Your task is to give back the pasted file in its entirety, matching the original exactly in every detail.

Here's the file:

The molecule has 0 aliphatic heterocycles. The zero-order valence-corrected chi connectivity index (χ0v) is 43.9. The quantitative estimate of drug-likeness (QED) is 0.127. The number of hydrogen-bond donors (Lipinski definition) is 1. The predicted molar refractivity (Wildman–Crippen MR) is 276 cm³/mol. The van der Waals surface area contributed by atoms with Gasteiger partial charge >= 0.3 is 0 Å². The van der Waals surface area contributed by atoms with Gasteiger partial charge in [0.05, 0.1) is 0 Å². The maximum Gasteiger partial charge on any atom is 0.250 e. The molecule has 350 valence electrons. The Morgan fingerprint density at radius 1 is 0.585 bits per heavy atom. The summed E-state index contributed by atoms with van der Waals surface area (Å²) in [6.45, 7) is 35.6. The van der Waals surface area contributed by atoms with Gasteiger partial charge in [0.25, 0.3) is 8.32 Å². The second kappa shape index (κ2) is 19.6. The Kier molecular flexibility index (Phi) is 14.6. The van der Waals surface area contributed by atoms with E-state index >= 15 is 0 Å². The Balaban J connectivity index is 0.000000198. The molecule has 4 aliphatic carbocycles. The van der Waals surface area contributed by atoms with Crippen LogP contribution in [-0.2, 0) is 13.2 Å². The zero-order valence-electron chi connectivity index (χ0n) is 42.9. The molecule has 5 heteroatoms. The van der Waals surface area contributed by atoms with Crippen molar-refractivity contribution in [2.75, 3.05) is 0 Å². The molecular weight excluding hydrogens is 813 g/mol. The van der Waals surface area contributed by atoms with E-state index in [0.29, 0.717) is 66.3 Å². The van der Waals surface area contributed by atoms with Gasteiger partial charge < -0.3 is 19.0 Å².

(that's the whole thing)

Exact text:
The molecule has 0 aliphatic heterocycles. The zero-order valence-corrected chi connectivity index (χ0v) is 43.9. The quantitative estimate of drug-likeness (QED) is 0.127. The number of hydrogen-bond donors (Lipinski definition) is 1. The predicted molar refractivity (Wildman–Crippen MR) is 276 cm³/mol. The van der Waals surface area contributed by atoms with Gasteiger partial charge >= 0.3 is 0 Å². The van der Waals surface area contributed by atoms with Gasteiger partial charge in [0.05, 0.1) is 0 Å². The maximum Gasteiger partial charge on any atom is 0.250 e. The molecule has 350 valence electrons. The Morgan fingerprint density at radius 1 is 0.585 bits per heavy atom. The summed E-state index contributed by atoms with van der Waals surface area (Å²) in [6.45, 7) is 35.6. The van der Waals surface area contributed by atoms with Gasteiger partial charge in [0.25, 0.3) is 8.32 Å². The second kappa shape index (κ2) is 19.6. The Kier molecular flexibility index (Phi) is 14.6. The van der Waals surface area contributed by atoms with E-state index >= 15 is 0 Å². The Balaban J connectivity index is 0.000000198. The molecule has 4 aliphatic carbocycles. The van der Waals surface area contributed by atoms with Crippen LogP contribution in [-0.2, 0) is 13.2 Å². The zero-order valence-electron chi connectivity index (χ0n) is 42.9. The molecule has 5 heteroatoms. The van der Waals surface area contributed by atoms with Crippen molar-refractivity contribution in [2.75, 3.05) is 0 Å². The molecular weight excluding hydrogens is 813 g/mol. The van der Waals surface area contributed by atoms with E-state index in [0.29, 0.717) is 66.3 Å². The van der Waals surface area contributed by atoms with Gasteiger partial charge < -0.3 is 19.0 Å².